Pet Corner: Fancy Rats Make Great Pets

Posted by Big Rat on Campus on Apr 25, 2014 in Rat Answers | Subscribe



Posted: Friday, April 25, 2014 8:00 am

Pet Corner: Fancy Rats Make Great Pets

by Sari Reis

Mission Publishing Group, LLC

(Mission Times Courier, San Diego, CA) – The National Fancy Rat Society, (yes there actually is one), says that rats are “the most intelligent, responsive and affectionate of small rodents and make ideal pets for children.” If handled from infancy, rats respond extremely well to humans and rarely bite. Because they are fastidious self-groomers, they do not smell and only require occasional bathing. They will need their nails clipped and possible worming, but other than that, they are quite easy to care for. Their average lifespan is about three years. The males are larger than the females and are less active and playful and may be more appropriate for young children. Being nocturnal, rats are extra lively at night so a bedroom may not be the ideal place to locate the cage.

Set up and maintenance are fairly easy. Rats need a wire cage about two feet square with horizontal bars for climbing. The cage must not be kept in direct sunlight or in a draughty area and should be set on a table or counter about hip height, for comfortable interaction. The bottom of the cage should be a plastic tray filled with paper-based litter or shredded paper.  It should be cleaned once or twice a week.

For sleeping comfort, a home -made hammock tied to the cage bars would be perfect for a rat to get his zzzz’s , and a house inside the cage made of an inverted ice cream container with a hole cut in the side, would make any rat very happy. Plenty of cardboard and cut up paper should be available in the cage for play and nest making.  Since rats need and love to chew, a block of untreated wood makes a perfect gnawing toy.

Rats eat a diet of rat pellets (lab blocks) with added dry dog biscuits and fresh fruit and veggies in moderation. They should have fresh water from a bottle at all times.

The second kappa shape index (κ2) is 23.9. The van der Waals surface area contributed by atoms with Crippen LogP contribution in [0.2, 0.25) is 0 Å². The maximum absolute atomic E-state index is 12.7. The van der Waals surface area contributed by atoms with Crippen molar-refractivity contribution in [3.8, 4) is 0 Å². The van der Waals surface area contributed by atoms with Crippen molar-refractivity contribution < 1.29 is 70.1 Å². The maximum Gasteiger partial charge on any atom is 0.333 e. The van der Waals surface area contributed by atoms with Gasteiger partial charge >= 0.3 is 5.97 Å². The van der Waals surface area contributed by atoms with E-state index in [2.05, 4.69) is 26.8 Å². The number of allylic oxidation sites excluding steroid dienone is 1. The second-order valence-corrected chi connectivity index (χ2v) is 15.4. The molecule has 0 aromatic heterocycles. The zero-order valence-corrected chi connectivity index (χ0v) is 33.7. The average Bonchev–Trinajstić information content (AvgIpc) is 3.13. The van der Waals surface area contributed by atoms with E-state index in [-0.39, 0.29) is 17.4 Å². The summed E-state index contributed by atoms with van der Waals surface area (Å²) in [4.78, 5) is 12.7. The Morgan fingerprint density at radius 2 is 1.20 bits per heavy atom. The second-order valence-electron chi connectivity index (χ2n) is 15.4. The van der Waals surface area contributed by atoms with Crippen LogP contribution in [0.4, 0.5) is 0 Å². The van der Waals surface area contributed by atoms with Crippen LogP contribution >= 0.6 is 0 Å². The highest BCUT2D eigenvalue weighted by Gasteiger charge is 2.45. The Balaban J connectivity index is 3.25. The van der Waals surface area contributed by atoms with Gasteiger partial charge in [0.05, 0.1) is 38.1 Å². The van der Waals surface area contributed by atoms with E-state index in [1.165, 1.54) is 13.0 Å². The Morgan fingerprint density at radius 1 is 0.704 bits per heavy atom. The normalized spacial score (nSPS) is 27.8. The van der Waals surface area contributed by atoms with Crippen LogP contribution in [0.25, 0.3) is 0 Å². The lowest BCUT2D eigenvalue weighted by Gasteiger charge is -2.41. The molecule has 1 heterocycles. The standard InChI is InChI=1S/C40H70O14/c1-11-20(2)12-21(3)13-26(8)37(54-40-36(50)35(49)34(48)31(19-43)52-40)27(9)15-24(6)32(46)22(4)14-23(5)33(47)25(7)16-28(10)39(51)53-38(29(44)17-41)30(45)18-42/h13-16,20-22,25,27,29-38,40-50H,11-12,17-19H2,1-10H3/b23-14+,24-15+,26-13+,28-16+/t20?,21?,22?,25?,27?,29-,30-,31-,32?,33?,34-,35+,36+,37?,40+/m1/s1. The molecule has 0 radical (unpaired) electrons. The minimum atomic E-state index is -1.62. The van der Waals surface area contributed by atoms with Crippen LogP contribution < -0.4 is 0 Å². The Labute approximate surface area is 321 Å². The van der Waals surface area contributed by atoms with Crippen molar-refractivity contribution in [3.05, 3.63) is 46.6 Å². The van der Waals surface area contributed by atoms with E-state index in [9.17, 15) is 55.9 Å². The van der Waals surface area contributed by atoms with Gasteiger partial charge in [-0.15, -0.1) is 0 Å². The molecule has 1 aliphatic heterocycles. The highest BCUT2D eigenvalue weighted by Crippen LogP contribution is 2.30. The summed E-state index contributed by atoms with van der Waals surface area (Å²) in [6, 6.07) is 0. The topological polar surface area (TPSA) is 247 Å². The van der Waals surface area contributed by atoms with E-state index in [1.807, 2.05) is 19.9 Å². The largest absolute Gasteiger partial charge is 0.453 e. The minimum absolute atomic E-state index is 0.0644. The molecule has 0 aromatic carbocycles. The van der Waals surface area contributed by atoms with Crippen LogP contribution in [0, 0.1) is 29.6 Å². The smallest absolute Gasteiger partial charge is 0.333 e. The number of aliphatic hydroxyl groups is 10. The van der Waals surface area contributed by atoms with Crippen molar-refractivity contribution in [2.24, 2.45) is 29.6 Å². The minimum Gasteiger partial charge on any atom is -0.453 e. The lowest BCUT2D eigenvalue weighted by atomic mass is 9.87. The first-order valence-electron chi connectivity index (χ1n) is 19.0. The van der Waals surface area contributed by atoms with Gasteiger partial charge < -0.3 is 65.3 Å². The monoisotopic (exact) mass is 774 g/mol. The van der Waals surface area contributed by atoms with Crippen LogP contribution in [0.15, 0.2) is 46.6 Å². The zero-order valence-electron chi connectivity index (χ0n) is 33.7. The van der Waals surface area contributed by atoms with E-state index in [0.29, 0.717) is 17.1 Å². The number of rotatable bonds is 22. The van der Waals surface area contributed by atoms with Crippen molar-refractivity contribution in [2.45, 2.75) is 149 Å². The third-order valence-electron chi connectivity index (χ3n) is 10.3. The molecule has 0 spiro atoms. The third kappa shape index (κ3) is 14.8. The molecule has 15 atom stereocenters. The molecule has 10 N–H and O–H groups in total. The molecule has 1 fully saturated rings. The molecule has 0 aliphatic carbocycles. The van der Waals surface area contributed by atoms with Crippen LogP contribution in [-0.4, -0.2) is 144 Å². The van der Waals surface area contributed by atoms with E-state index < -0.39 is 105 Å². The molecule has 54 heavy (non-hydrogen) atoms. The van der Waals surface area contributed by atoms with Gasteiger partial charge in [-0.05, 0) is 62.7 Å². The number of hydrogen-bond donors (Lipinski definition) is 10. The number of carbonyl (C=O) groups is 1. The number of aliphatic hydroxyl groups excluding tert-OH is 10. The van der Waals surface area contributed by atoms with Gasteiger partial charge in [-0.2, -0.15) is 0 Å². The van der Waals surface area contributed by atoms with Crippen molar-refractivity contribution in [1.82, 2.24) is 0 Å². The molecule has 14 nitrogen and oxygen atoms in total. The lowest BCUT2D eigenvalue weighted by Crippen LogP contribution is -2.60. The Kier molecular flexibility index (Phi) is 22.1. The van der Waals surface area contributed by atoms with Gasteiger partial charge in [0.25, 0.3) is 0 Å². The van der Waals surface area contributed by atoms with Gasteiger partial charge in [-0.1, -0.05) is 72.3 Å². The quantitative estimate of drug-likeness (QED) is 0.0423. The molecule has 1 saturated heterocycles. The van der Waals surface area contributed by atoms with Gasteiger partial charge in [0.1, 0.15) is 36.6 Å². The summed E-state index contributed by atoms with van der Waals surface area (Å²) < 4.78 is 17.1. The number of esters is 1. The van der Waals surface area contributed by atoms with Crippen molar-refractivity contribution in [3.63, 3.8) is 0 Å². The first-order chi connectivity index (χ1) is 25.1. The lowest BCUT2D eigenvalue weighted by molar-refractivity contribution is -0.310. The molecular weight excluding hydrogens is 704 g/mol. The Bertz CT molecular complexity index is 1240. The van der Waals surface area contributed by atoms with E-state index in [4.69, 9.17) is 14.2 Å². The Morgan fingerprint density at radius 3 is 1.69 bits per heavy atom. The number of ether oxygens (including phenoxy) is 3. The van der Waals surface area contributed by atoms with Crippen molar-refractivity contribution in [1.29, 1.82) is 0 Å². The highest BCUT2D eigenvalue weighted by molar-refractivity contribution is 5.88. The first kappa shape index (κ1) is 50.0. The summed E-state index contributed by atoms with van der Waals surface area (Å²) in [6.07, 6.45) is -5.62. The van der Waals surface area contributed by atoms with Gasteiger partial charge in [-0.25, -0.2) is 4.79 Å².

Rats are very social animals, so it is always a good idea to have at least two of them. Because they are prolific breeders, two males or two females are recommended. Fancy rats also like to interact with their “humans” and should be let out of their cages for about an hour every day. The time out must be supervised and the area rat-proofed before they are released. Make sure there are no wires they can chew through or any other hazards around. Always keep an eye on small children when they are handling the rats because the rodents are small and can easily be hurt or stepped on.

Some common ailments that rats can suffer from are spots and scabs on their skin, parasites, abscesses, tumors, malocclusion and respiratory problems. Make sure you find a veterinarian that can treat your rats should they become ill.

Lastly, be sure to purchase your rat from a reputable fancy rat breeder. It is the only way to ensure the rat is healthy and has been socialized to humans. For additional information, I recommend you get the book, “Simply Ratty” by Thomas Macfarlane. It is a terrific little guide every rat parent should have.  

Sari Reis is a Certified Humane Education Specialist and the owner of Mission Valley Pet Sitting Services. For more information you can contact her at 760-644-0289 or


Friday, April 25, 2014 8:00 am.

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Certified Humane Education Specialist And The Owner,

Mission Valley Pet Sitting Services

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